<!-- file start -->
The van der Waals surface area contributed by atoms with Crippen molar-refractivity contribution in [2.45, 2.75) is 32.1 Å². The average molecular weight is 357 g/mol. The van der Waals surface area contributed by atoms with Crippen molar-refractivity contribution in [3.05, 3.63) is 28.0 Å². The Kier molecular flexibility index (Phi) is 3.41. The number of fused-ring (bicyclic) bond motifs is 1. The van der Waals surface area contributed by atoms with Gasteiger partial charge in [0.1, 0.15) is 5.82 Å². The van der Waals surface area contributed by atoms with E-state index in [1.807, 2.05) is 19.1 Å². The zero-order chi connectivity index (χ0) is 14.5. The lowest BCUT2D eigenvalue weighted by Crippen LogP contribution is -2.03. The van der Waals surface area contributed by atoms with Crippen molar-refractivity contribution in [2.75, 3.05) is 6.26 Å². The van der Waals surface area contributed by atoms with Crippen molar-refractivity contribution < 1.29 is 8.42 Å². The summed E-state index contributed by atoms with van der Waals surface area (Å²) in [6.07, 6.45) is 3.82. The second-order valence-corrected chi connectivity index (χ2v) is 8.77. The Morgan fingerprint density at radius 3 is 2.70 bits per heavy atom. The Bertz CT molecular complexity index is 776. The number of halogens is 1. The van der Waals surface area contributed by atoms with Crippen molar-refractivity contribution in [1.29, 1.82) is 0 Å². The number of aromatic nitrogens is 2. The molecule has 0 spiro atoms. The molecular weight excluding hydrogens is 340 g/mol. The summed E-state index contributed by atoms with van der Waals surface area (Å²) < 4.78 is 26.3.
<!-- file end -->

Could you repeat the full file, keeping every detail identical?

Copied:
The van der Waals surface area contributed by atoms with Crippen molar-refractivity contribution in [2.45, 2.75) is 32.1 Å². The average molecular weight is 357 g/mol. The van der Waals surface area contributed by atoms with Crippen molar-refractivity contribution in [3.05, 3.63) is 28.0 Å². The Kier molecular flexibility index (Phi) is 3.41. The number of fused-ring (bicyclic) bond motifs is 1. The van der Waals surface area contributed by atoms with Gasteiger partial charge in [0.1, 0.15) is 5.82 Å². The van der Waals surface area contributed by atoms with E-state index in [1.807, 2.05) is 19.1 Å². The zero-order chi connectivity index (χ0) is 14.5. The lowest BCUT2D eigenvalue weighted by Crippen LogP contribution is -2.03. The van der Waals surface area contributed by atoms with Crippen molar-refractivity contribution in [2.75, 3.05) is 6.26 Å². The van der Waals surface area contributed by atoms with Crippen molar-refractivity contribution < 1.29 is 8.42 Å². The summed E-state index contributed by atoms with van der Waals surface area (Å²) in [6.07, 6.45) is 3.82. The second-order valence-corrected chi connectivity index (χ2v) is 8.77. The Morgan fingerprint density at radius 3 is 2.70 bits per heavy atom. The Bertz CT molecular complexity index is 776. The number of halogens is 1. The van der Waals surface area contributed by atoms with Crippen molar-refractivity contribution in [1.29, 1.82) is 0 Å². The number of aromatic nitrogens is 2. The molecule has 0 spiro atoms. The molecular weight excluding hydrogens is 340 g/mol. The summed E-state index contributed by atoms with van der Waals surface area (Å²) < 4.78 is 26.3.